Public endorses government plans to decriminalise cannabis

Smoking cannabis is a part of daily life for many young Swiss Keystone

One in four Swiss under the age of 20 take cannabis regularly according to a new study. The findings suggest that some 87,000 people take the drug daily, and that most Swiss believe it should be decriminalised.

This content was published on February 15, 2001 minutes

The results of the study, presented in Bern on Thursday, reveal that a majority of Swiss voters support government moves to decriminalise cannabis. The survey, commissioned by the Swiss Institute for the Prevention of Alcohol and Drug Addiction, canvassed the opinions of 1,600 people between the ages of 15 and 74.

It found that a quarter of Swiss under the age of 20 take cannabis regularly, and that more than one in three have tried the drug at least once. Those numbers are said to be constantly on the increase.

"There has been a steep increase in the number of 15-16 year olds that smoke cannabis in Switzerland, as in the rest of Europe and North America," the head of the Institute, Richard Müller, told swissinfo.

"This, along with the growing tendency to binge drink, is due to a large change in youngsters' basic values and a tendency towards a kind of hedonism."

Müller said youngsters nowadays smoke joints or get drunk because of a deep sense of uncertainty about their future - at a professional and personal level.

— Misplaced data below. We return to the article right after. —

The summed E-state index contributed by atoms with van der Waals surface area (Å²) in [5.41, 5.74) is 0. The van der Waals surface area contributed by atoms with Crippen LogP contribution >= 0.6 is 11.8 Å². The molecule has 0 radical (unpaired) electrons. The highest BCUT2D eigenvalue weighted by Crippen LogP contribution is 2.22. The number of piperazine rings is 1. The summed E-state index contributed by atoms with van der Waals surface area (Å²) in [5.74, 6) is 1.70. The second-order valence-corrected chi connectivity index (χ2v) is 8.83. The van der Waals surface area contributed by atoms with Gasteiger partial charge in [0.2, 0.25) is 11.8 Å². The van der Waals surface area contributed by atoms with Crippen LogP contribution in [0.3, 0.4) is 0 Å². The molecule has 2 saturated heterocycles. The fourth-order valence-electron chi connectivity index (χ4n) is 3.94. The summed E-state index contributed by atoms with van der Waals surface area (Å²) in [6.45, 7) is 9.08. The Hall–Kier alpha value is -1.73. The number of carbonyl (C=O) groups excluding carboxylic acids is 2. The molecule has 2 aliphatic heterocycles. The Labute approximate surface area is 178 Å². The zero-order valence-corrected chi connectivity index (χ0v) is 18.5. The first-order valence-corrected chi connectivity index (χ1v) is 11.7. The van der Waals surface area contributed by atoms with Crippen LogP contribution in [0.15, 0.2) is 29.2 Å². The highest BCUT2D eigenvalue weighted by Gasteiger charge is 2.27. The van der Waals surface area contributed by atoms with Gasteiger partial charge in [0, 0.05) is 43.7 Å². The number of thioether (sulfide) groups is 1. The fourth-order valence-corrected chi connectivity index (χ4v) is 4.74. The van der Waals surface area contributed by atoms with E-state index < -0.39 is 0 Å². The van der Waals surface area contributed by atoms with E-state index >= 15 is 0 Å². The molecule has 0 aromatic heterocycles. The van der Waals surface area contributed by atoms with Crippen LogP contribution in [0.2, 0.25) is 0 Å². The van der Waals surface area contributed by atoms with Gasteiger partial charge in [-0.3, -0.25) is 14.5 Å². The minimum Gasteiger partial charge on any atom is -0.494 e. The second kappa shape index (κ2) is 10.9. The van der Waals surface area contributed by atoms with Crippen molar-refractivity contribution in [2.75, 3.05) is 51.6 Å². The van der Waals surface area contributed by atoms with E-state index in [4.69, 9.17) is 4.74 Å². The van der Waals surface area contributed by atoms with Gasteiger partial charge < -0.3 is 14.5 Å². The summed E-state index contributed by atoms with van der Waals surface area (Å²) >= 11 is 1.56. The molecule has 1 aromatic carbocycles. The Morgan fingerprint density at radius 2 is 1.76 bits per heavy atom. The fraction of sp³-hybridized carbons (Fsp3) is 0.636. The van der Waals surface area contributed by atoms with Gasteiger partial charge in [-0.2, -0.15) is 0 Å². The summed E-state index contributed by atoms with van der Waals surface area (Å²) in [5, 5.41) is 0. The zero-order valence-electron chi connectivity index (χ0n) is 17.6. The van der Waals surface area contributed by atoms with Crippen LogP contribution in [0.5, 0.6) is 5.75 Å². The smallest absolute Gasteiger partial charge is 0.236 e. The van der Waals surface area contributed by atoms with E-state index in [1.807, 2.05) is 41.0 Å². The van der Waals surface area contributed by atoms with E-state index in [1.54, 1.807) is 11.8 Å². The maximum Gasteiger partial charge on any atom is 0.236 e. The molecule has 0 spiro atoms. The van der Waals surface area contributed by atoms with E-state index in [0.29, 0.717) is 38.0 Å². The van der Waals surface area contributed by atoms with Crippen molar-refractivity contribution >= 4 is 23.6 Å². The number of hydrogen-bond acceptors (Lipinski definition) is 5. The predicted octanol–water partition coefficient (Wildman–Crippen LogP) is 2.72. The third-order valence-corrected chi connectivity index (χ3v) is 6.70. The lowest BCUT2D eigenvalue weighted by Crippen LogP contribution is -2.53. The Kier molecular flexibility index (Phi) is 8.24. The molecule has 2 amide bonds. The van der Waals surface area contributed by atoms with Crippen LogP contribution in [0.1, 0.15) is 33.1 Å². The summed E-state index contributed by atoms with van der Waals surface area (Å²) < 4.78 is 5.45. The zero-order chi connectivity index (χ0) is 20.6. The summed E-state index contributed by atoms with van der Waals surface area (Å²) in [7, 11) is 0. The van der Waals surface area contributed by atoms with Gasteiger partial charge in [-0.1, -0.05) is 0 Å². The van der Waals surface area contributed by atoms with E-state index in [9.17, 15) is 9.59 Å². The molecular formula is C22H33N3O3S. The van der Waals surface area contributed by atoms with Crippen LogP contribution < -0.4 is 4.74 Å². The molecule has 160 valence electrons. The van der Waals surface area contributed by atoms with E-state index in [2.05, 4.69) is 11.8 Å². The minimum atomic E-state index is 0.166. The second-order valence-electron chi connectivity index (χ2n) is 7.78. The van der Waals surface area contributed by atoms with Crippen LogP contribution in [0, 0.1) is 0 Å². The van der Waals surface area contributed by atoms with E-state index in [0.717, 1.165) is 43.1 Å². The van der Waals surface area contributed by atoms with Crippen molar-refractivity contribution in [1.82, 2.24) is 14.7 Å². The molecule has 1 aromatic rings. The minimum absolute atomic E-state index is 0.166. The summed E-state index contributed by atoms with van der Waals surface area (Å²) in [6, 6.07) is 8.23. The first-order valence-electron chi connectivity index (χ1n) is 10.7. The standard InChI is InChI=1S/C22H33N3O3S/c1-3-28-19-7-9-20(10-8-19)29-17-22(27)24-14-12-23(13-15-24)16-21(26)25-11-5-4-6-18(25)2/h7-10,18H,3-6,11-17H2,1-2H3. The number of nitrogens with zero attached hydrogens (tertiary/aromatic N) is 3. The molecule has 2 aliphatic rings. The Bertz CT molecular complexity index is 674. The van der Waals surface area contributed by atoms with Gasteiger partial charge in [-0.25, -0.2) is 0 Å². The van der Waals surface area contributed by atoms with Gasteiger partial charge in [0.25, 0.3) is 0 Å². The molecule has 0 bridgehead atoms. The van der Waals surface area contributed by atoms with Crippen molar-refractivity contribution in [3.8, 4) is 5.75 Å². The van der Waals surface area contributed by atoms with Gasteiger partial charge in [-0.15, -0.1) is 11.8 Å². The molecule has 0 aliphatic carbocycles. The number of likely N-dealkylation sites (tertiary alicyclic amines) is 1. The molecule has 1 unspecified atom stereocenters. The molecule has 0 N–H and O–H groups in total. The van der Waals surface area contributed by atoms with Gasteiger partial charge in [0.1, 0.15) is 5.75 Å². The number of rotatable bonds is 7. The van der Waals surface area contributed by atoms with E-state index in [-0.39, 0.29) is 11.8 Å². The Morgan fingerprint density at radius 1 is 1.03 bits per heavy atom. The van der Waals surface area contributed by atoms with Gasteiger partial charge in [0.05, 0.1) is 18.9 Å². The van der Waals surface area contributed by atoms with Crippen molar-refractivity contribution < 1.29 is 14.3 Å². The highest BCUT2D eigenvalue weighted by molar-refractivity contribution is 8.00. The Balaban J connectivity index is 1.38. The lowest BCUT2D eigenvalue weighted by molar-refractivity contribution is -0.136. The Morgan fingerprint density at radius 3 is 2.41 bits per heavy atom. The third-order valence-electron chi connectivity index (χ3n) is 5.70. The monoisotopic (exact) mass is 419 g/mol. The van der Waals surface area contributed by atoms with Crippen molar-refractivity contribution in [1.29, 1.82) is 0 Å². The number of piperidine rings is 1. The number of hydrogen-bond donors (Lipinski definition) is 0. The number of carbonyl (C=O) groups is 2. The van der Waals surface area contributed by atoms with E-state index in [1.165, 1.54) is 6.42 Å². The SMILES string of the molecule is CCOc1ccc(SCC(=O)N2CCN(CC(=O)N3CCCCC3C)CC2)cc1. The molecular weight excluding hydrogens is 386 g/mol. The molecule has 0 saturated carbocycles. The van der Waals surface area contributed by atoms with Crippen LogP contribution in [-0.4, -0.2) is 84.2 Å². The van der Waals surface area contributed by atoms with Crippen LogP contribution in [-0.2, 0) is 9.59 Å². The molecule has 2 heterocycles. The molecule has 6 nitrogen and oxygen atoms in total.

"Lots of teenagers are pessimistic about their future. They see that a majority of people close to the age of 30 are no longer in the professions they trained for during their apprenticeships," he explained.

"Things are changing rapidly, and the fear of not being able to adapt quickly enough leads youngsters to seek forms of escape like cannabis or alcohol."

The Institute's aim is not to stop the younger generation from trying cannabis - Müller says it's only natural for people to want to experiment - but to stem the increasing numbers of teenagers who no longer use the drug simply for recreational purposes.

The study also revealed that 70 per cent of Swiss believe current legalisation - under which cannabis remains illegal - is not working. Some 54 per cent said laws prohibiting the consumption, production and trade in the drug should be relaxed.

The results show that although cannabis laws are strictest in the French-speaking cantons, consumption there tends to be highest. Nearly 40 per cent of French-speaking Swiss say they have taken cannabis at least once, compared to 32 per cent in German-speaking parts, and 28 in Italian-speaking canton Ticino.

The Swiss institute for alcohol and drug problems said it endorsed the government's plans to decriminalise the drug, but said the trade should continue to be illegal.

It said consumption in public places should be restricted in the same way as cigarette smoking, and called for a prevention campaign to discourage the use of cannabis.

swissinfo with agencies

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